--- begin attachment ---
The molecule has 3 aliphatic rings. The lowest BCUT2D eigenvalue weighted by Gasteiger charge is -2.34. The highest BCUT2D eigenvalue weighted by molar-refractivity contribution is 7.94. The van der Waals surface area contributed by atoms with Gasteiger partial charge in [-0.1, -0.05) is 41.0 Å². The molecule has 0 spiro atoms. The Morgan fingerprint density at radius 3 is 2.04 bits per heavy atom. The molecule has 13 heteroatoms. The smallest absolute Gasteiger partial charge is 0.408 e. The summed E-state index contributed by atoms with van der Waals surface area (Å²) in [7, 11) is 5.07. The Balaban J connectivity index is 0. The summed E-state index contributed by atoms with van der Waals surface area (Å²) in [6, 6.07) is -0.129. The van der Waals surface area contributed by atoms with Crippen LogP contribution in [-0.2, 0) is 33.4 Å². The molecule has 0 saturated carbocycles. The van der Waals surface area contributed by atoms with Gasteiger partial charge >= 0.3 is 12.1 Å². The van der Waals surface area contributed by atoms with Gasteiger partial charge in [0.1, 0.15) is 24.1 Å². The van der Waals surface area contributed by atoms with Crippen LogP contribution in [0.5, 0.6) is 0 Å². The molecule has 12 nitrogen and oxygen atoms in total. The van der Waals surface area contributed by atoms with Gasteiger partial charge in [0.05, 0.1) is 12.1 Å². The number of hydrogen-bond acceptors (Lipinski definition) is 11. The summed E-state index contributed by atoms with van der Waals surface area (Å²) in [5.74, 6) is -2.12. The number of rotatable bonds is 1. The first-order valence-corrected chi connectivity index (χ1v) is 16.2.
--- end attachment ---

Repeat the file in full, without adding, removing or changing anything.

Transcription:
The molecule has 3 aliphatic rings. The lowest BCUT2D eigenvalue weighted by Gasteiger charge is -2.34. The highest BCUT2D eigenvalue weighted by molar-refractivity contribution is 7.94. The van der Waals surface area contributed by atoms with Gasteiger partial charge in [-0.1, -0.05) is 41.0 Å². The molecule has 0 spiro atoms. The Morgan fingerprint density at radius 3 is 2.04 bits per heavy atom. The molecule has 13 heteroatoms. The smallest absolute Gasteiger partial charge is 0.408 e. The summed E-state index contributed by atoms with van der Waals surface area (Å²) in [7, 11) is 5.07. The Balaban J connectivity index is 0. The summed E-state index contributed by atoms with van der Waals surface area (Å²) in [6, 6.07) is -0.129. The van der Waals surface area contributed by atoms with Crippen LogP contribution in [-0.2, 0) is 33.4 Å². The molecule has 0 saturated carbocycles. The van der Waals surface area contributed by atoms with Gasteiger partial charge >= 0.3 is 12.1 Å². The van der Waals surface area contributed by atoms with Gasteiger partial charge in [0.1, 0.15) is 24.1 Å². The van der Waals surface area contributed by atoms with Crippen LogP contribution in [0.5, 0.6) is 0 Å². The molecule has 12 nitrogen and oxygen atoms in total. The van der Waals surface area contributed by atoms with Gasteiger partial charge in [0.05, 0.1) is 12.1 Å². The number of hydrogen-bond acceptors (Lipinski definition) is 11. The summed E-state index contributed by atoms with van der Waals surface area (Å²) in [5.74, 6) is -2.12. The number of rotatable bonds is 1. The first-order valence-corrected chi connectivity index (χ1v) is 16.2.